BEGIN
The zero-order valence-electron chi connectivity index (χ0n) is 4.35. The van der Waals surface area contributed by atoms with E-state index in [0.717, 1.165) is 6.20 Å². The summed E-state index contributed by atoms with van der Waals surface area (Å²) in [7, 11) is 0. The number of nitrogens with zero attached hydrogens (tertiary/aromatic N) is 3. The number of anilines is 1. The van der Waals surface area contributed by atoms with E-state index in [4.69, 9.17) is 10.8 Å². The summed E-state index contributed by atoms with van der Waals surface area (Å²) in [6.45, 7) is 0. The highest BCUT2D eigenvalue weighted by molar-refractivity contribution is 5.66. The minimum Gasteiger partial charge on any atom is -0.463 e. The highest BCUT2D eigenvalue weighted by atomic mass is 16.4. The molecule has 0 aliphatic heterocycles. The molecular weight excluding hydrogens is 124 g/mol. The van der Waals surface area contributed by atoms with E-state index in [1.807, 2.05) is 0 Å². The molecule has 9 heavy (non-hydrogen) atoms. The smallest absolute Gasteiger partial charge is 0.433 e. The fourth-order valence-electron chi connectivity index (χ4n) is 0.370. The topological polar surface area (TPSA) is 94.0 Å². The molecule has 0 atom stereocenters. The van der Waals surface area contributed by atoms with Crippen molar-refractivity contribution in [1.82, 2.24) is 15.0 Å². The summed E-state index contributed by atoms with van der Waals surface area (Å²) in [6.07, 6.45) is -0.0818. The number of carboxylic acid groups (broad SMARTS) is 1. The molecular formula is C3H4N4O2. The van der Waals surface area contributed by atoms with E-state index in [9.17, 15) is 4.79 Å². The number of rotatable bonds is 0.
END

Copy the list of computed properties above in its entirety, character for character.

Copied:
The zero-order valence-electron chi connectivity index (χ0n) is 4.35. The van der Waals surface area contributed by atoms with E-state index in [0.717, 1.165) is 6.20 Å². The summed E-state index contributed by atoms with van der Waals surface area (Å²) in [7, 11) is 0. The number of nitrogens with zero attached hydrogens (tertiary/aromatic N) is 3. The number of anilines is 1. The van der Waals surface area contributed by atoms with E-state index in [4.69, 9.17) is 10.8 Å². The summed E-state index contributed by atoms with van der Waals surface area (Å²) in [6.45, 7) is 0. The highest BCUT2D eigenvalue weighted by molar-refractivity contribution is 5.66. The minimum Gasteiger partial charge on any atom is -0.463 e. The highest BCUT2D eigenvalue weighted by atomic mass is 16.4. The molecule has 0 aliphatic heterocycles. The molecular weight excluding hydrogens is 124 g/mol. The van der Waals surface area contributed by atoms with E-state index in [1.807, 2.05) is 0 Å². The molecule has 9 heavy (non-hydrogen) atoms. The smallest absolute Gasteiger partial charge is 0.433 e. The fourth-order valence-electron chi connectivity index (χ4n) is 0.370. The topological polar surface area (TPSA) is 94.0 Å². The molecule has 0 atom stereocenters. The van der Waals surface area contributed by atoms with Crippen molar-refractivity contribution in [1.82, 2.24) is 15.0 Å². The summed E-state index contributed by atoms with van der Waals surface area (Å²) in [6.07, 6.45) is -0.0818. The number of carboxylic acid groups (broad SMARTS) is 1. The molecular formula is C3H4N4O2. The van der Waals surface area contributed by atoms with E-state index in [9.17, 15) is 4.79 Å². The number of rotatable bonds is 0.